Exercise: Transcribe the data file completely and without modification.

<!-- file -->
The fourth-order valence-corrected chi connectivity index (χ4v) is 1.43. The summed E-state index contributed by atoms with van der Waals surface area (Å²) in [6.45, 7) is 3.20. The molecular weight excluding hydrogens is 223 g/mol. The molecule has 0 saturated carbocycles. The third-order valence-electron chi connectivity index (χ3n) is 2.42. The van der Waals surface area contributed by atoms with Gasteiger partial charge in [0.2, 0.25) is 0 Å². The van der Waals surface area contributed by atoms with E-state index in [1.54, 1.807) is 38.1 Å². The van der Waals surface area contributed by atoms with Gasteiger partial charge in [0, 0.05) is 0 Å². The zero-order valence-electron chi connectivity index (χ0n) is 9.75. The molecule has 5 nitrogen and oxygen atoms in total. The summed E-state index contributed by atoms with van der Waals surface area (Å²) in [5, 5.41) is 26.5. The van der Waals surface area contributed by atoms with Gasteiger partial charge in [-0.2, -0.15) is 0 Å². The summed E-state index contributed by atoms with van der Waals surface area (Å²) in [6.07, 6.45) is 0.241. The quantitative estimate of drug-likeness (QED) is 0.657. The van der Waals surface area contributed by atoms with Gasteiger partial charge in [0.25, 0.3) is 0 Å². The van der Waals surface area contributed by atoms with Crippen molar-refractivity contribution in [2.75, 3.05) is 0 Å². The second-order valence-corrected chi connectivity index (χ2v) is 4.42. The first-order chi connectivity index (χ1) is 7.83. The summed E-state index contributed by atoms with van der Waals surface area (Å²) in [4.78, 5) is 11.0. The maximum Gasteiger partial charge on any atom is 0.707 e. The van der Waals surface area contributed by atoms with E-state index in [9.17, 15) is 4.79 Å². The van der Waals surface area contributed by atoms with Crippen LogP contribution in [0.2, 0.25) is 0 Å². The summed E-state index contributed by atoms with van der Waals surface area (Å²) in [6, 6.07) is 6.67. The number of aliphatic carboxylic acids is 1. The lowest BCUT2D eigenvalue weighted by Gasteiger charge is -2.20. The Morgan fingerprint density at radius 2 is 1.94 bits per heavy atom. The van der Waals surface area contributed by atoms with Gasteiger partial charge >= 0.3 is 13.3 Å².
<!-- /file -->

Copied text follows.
The fourth-order valence-corrected chi connectivity index (χ4v) is 1.43. The summed E-state index contributed by atoms with van der Waals surface area (Å²) in [6.45, 7) is 3.20. The molecular weight excluding hydrogens is 223 g/mol. The molecule has 0 saturated carbocycles. The third-order valence-electron chi connectivity index (χ3n) is 2.42. The van der Waals surface area contributed by atoms with Gasteiger partial charge in [0.2, 0.25) is 0 Å². The van der Waals surface area contributed by atoms with E-state index in [1.54, 1.807) is 38.1 Å². The van der Waals surface area contributed by atoms with Gasteiger partial charge in [0, 0.05) is 0 Å². The zero-order valence-electron chi connectivity index (χ0n) is 9.75. The molecule has 5 nitrogen and oxygen atoms in total. The summed E-state index contributed by atoms with van der Waals surface area (Å²) in [5, 5.41) is 26.5. The van der Waals surface area contributed by atoms with Gasteiger partial charge in [-0.2, -0.15) is 0 Å². The summed E-state index contributed by atoms with van der Waals surface area (Å²) in [6.07, 6.45) is 0.241. The quantitative estimate of drug-likeness (QED) is 0.657. The van der Waals surface area contributed by atoms with Gasteiger partial charge in [0.25, 0.3) is 0 Å². The van der Waals surface area contributed by atoms with Crippen molar-refractivity contribution in [2.75, 3.05) is 0 Å². The second-order valence-corrected chi connectivity index (χ2v) is 4.42. The first-order chi connectivity index (χ1) is 7.83. The summed E-state index contributed by atoms with van der Waals surface area (Å²) in [4.78, 5) is 11.0. The maximum Gasteiger partial charge on any atom is 0.707 e. The van der Waals surface area contributed by atoms with E-state index in [9.17, 15) is 4.79 Å². The van der Waals surface area contributed by atoms with Crippen LogP contribution in [0.2, 0.25) is 0 Å². The summed E-state index contributed by atoms with van der Waals surface area (Å²) in [6, 6.07) is 6.67. The number of aliphatic carboxylic acids is 1. The lowest BCUT2D eigenvalue weighted by Gasteiger charge is -2.20. The Morgan fingerprint density at radius 2 is 1.94 bits per heavy atom. The van der Waals surface area contributed by atoms with Gasteiger partial charge >= 0.3 is 13.3 Å².